There is something about the photographic image that can reveal the relationships we have with one another and that the photographer has with both his camera and his subject. I believe the photographic image has the power to convey all the joys and sorrows of life as they play out before each one of us as individuals and collectively. From the great and powerful to the small and mundane, the photographer has, for the past 150-years at least, been at the heart of capturing those moments that time and posterity have since handed down to us all. I wonder how many images have been created in that time that demonstrate the everyday effect of simple human engagement with one another?
In my own work, as somebody who enjoys capturing the candid moments of and between people, I take particular pleasure when an image comes out of my camera where that sense of human interaction is open, honest and apparent. Great dramatic vistas and events, VIP’s et al, fine… but actually the simple eye-contact or facial expression of the everyday subject is yet still greater…. at least in my eyes because I can relate to it. Interestingly, I find that my best images of people are made when I find some common connectivity with them. Images where I have, in some manner or way, developed or responded to, some sort of ‘link’. There is no sense of being simply the independent impartial observer and recorder of somebody else’s existence but rather being a fellow-player in the unfolding narrative of the lives I am seeing through my viewfinder.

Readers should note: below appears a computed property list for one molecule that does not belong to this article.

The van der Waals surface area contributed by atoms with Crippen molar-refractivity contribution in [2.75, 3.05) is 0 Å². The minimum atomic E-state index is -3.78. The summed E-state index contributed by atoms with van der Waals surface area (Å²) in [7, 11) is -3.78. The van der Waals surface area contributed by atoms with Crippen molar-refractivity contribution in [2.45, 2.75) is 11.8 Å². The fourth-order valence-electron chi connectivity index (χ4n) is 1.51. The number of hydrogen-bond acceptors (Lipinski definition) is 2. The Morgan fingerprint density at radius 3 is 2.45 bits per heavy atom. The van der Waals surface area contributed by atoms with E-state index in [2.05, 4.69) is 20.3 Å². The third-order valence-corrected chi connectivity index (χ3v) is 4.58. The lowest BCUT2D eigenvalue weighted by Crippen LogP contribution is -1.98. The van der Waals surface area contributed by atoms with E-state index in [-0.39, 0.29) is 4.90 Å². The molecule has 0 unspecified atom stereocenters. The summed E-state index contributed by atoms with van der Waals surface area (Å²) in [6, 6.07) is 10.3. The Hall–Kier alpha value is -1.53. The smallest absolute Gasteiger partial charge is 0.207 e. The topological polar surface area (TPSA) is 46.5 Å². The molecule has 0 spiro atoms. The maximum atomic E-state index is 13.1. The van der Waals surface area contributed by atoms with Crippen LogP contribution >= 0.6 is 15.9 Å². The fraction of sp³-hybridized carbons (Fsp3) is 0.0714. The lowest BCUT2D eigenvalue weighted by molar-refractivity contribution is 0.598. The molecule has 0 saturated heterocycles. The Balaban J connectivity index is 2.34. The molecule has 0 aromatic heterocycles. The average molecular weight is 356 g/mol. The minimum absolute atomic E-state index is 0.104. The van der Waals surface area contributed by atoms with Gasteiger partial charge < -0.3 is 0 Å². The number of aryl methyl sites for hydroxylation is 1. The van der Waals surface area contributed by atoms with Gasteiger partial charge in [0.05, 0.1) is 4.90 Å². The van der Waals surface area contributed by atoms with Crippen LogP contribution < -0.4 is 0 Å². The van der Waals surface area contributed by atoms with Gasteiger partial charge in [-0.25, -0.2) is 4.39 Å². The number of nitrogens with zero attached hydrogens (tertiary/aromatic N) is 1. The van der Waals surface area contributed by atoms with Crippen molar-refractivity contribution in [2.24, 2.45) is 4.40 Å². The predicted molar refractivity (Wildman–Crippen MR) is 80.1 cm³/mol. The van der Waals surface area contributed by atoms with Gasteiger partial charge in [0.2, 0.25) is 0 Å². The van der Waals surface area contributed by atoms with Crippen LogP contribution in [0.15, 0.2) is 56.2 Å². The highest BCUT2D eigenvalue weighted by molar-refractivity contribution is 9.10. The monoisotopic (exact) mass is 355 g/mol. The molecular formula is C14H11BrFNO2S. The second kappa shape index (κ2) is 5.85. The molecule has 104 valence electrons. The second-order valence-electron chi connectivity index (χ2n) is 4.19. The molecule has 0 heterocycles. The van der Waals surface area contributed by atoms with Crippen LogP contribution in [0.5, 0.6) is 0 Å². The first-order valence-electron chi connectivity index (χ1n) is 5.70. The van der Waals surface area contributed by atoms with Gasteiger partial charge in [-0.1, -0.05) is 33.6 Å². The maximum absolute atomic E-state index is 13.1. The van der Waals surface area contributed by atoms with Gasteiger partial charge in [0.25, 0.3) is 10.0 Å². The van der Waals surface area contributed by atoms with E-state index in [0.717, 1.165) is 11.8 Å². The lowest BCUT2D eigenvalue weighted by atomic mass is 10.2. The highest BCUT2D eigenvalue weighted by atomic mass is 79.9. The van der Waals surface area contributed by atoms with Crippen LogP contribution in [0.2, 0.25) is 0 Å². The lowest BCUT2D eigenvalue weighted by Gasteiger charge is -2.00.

This image shows two of my friends in a cafe in Southport, enjoying a sit down and a brew. The image ordinary and intimate and I like it, and that’s all that really matters.